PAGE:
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How much nepotism is there in U.S. politics?

A lot, it turns out.

Adams in a posthumous portrait created in 1858 by G.P.A. Healy
John Quincy Adams in a posthumous portrait created in
1858 by G.P.A. Healy.

If Jeb Bush becomes president, he won’t be the first child of a former president to take the job (that was John Quincy Adams). But he will be the first brother of a former president to do so. If Hillary Clinton takes the prize, she will not only be the first of her distinguished gender but also the first spouse of a previous president to (re)occupy the White House.

(Pretty good trivia question here: We have already had the first presidential grandfather, presidential grandchild pairing. That was William Henry Harrison and his grandson Benjamin Harrison. I believe Benjamin Harrison might be the least known of all presidents.)

Anyway, the topic is the power of family dynasty in U.S. politics. It’s embarrassingly big, this tendency to elect people from the same families, and awkward in a country that prides itself on the idea that any (native born) American can grow up to president.

That’s technically true, of course, but the odds have always favored the well-born. (The absolute same thing can be said about the cherished American belief that anyone can grow up to be rich, which must coexist with the unpleasant truth that socioeconomic mobility is higher in most European countries than in ours.)

Oh, and did I mention that Lincoln Chafee, one of Clinton’s few opponents for the Democratic presidential nomination, is the former governor and senator of Rhode Island and is the son of John Chafee, who likewise was senator and governor of Rhode Island? Linc Chafee’s great-great-grandfather was also governor — in the 1870s. And one of Jeb Bush’s leading rivals, Sen. Rand Paul, is the son of U.S. Rep. Ron Paul, who ran for the Repub nomination on the previous two rounds and once before that.

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I should perhaps mention, before I get carried away noticing only the candidacies of those with family connections, that the presidential field is well-supplied with candidates of humble birth and/or a lack of family grandeur. I would also like to mention that Donald Trump, who was so, so tres gauche as to mention in his announcement statement that “I’m very rich,” did not choose to mention “I was born that way.”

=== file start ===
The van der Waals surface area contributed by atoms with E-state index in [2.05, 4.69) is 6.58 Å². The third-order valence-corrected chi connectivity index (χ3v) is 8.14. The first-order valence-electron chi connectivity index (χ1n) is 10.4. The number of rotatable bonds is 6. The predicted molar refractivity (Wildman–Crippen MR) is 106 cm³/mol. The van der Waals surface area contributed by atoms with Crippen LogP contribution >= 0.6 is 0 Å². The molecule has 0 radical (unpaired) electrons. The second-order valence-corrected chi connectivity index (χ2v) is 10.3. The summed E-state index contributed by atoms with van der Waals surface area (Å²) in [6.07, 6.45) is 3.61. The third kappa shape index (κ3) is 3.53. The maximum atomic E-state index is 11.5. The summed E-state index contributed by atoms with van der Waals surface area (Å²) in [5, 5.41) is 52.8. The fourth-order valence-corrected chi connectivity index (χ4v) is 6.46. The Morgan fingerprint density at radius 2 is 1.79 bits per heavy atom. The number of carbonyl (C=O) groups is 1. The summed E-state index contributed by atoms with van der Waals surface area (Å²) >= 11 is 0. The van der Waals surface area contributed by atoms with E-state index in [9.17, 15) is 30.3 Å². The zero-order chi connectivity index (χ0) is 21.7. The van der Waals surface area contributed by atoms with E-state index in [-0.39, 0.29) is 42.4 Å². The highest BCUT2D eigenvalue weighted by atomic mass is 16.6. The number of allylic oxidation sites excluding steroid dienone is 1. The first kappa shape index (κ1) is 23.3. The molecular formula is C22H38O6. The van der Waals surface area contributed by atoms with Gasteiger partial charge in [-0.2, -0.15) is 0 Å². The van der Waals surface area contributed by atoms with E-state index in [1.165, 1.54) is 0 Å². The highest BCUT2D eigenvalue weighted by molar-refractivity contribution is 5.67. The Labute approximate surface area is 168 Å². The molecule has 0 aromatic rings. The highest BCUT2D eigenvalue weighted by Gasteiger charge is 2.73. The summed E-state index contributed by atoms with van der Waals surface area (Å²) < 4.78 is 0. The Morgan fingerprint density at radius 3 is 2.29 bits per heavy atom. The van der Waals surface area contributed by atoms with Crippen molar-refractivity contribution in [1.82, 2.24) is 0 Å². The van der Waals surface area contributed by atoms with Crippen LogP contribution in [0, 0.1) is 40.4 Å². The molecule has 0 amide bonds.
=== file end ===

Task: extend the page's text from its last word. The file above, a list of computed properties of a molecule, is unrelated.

I don’t know how the U.S. compares with other democracies in its tendency to elect members of rich and already-politically-successful families to high office. In “The Son Also Rises,” economic historian Gregory Clark argues that across cultures and across the centuries, “economic mobility rates are lower than conventionally estimated, do not vary across societies, and are resistant to social policies.”

Writing a few days ago on this general topic for the Washington Post’s The Fix feature, Hunter Schwarz  said that “in some ways, the benefits of getting into politics after your dad did are no different than the benefits in other industries. You’re related to someone you can turn to for career advice, and your last name might open a few doors, too. It’s just that in politics, it’s on a much larger scale. The doors your last name can get you into can lead to big campaign donations and votes. It’s a ticket to entry that most mere mortals struggle to obtain.”

But Schwarz links to this earlier New York Times op-ed piece by economist Seth Stephens-Davidowitz, who actually crunched the numbers and concluded that the odds that you will become a U.S. senator are 8,500 times better if you had a parent who was a U.S. senator.

That’s a far greater likelihood than even the likelihood that an Army general’s child will become an Army general or than an Academy Award winner’s child will win an Oscar (although in all of those cases, the child is far more likely than the average person to make it to the top of the family profession).